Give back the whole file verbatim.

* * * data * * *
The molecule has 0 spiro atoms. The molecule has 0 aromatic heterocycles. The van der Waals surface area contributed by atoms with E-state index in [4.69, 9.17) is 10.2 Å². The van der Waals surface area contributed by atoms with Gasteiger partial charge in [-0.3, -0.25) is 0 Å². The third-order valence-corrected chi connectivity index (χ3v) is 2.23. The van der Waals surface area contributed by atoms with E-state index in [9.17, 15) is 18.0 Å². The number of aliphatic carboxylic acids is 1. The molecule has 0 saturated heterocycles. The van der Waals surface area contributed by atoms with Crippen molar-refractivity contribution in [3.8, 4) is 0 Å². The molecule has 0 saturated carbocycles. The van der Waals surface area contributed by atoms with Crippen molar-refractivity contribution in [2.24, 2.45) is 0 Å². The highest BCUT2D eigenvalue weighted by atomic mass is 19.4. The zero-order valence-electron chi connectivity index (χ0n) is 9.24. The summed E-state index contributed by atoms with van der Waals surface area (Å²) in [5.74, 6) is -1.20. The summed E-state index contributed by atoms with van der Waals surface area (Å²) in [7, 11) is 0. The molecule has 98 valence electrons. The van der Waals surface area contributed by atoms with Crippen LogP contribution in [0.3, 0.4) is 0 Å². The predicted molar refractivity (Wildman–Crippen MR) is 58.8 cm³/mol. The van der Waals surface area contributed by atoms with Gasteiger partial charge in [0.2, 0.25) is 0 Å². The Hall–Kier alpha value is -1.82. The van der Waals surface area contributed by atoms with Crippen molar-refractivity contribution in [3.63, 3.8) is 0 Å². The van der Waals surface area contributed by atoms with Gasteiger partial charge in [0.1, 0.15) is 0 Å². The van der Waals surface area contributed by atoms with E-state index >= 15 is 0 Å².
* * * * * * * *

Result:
The molecule has 0 spiro atoms. The molecule has 0 aromatic heterocycles. The van der Waals surface area contributed by atoms with E-state index in [4.69, 9.17) is 10.2 Å². The van der Waals surface area contributed by atoms with Gasteiger partial charge in [-0.3, -0.25) is 0 Å². The third-order valence-corrected chi connectivity index (χ3v) is 2.23. The van der Waals surface area contributed by atoms with E-state index in [9.17, 15) is 18.0 Å². The number of aliphatic carboxylic acids is 1. The molecule has 0 saturated heterocycles. The van der Waals surface area contributed by atoms with Crippen molar-refractivity contribution in [3.8, 4) is 0 Å². The molecule has 0 saturated carbocycles. The van der Waals surface area contributed by atoms with Crippen molar-refractivity contribution in [2.24, 2.45) is 0 Å². The highest BCUT2D eigenvalue weighted by atomic mass is 19.4. The zero-order valence-electron chi connectivity index (χ0n) is 9.24. The summed E-state index contributed by atoms with van der Waals surface area (Å²) in [5.74, 6) is -1.20. The summed E-state index contributed by atoms with van der Waals surface area (Å²) in [7, 11) is 0. The molecule has 98 valence electrons. The van der Waals surface area contributed by atoms with Crippen LogP contribution in [0.3, 0.4) is 0 Å². The predicted molar refractivity (Wildman–Crippen MR) is 58.8 cm³/mol. The van der Waals surface area contributed by atoms with Gasteiger partial charge in [0.2, 0.25) is 0 Å². The Hall–Kier alpha value is -1.82. The van der Waals surface area contributed by atoms with Crippen molar-refractivity contribution in [3.63, 3.8) is 0 Å². The van der Waals surface area contributed by atoms with Gasteiger partial charge in [0.1, 0.15) is 0 Å². The van der Waals surface area contributed by atoms with E-state index >= 15 is 0 Å².